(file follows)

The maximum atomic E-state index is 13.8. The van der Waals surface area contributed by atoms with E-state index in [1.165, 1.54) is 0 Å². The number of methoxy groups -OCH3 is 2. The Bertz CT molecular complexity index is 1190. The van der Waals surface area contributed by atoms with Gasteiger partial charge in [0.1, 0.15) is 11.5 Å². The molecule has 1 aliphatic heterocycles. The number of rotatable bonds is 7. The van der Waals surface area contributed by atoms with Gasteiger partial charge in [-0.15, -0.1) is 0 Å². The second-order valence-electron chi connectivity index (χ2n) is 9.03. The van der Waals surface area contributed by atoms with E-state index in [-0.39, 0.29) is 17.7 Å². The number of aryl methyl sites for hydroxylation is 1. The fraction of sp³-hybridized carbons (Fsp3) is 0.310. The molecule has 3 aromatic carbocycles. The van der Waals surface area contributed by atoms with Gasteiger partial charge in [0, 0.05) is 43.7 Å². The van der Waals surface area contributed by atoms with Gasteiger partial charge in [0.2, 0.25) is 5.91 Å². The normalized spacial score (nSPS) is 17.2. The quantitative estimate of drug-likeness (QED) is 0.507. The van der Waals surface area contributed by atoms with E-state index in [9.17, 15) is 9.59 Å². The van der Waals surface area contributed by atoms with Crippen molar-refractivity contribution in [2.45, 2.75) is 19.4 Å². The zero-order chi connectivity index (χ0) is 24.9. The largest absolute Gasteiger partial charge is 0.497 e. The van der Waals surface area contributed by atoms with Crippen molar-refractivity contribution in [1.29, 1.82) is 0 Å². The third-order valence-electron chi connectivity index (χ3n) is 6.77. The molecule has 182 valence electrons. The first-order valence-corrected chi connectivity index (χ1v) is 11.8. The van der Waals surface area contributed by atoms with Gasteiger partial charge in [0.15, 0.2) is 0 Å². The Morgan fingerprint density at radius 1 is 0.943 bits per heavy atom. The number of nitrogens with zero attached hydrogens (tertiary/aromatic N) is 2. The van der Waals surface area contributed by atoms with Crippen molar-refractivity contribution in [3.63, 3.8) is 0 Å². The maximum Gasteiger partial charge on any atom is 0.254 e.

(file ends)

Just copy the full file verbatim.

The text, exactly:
The maximum atomic E-state index is 13.8. The van der Waals surface area contributed by atoms with E-state index in [1.165, 1.54) is 0 Å². The number of methoxy groups -OCH3 is 2. The Bertz CT molecular complexity index is 1190. The van der Waals surface area contributed by atoms with Gasteiger partial charge in [0.1, 0.15) is 11.5 Å². The molecule has 1 aliphatic heterocycles. The number of rotatable bonds is 7. The van der Waals surface area contributed by atoms with Gasteiger partial charge in [-0.15, -0.1) is 0 Å². The second-order valence-electron chi connectivity index (χ2n) is 9.03. The van der Waals surface area contributed by atoms with E-state index in [-0.39, 0.29) is 17.7 Å². The number of aryl methyl sites for hydroxylation is 1. The fraction of sp³-hybridized carbons (Fsp3) is 0.310. The molecule has 3 aromatic carbocycles. The van der Waals surface area contributed by atoms with Gasteiger partial charge in [0, 0.05) is 43.7 Å². The van der Waals surface area contributed by atoms with Gasteiger partial charge in [0.2, 0.25) is 5.91 Å². The normalized spacial score (nSPS) is 17.2. The quantitative estimate of drug-likeness (QED) is 0.507. The van der Waals surface area contributed by atoms with E-state index in [9.17, 15) is 9.59 Å². The van der Waals surface area contributed by atoms with Crippen molar-refractivity contribution in [2.45, 2.75) is 19.4 Å². The zero-order chi connectivity index (χ0) is 24.9. The largest absolute Gasteiger partial charge is 0.497 e. The van der Waals surface area contributed by atoms with Crippen molar-refractivity contribution in [1.29, 1.82) is 0 Å². The third-order valence-electron chi connectivity index (χ3n) is 6.77. The molecule has 182 valence electrons. The first-order valence-corrected chi connectivity index (χ1v) is 11.8. The van der Waals surface area contributed by atoms with Gasteiger partial charge in [0.15, 0.2) is 0 Å². The Morgan fingerprint density at radius 1 is 0.943 bits per heavy atom. The number of nitrogens with zero attached hydrogens (tertiary/aromatic N) is 2. The van der Waals surface area contributed by atoms with Crippen molar-refractivity contribution in [3.63, 3.8) is 0 Å². The maximum Gasteiger partial charge on any atom is 0.254 e.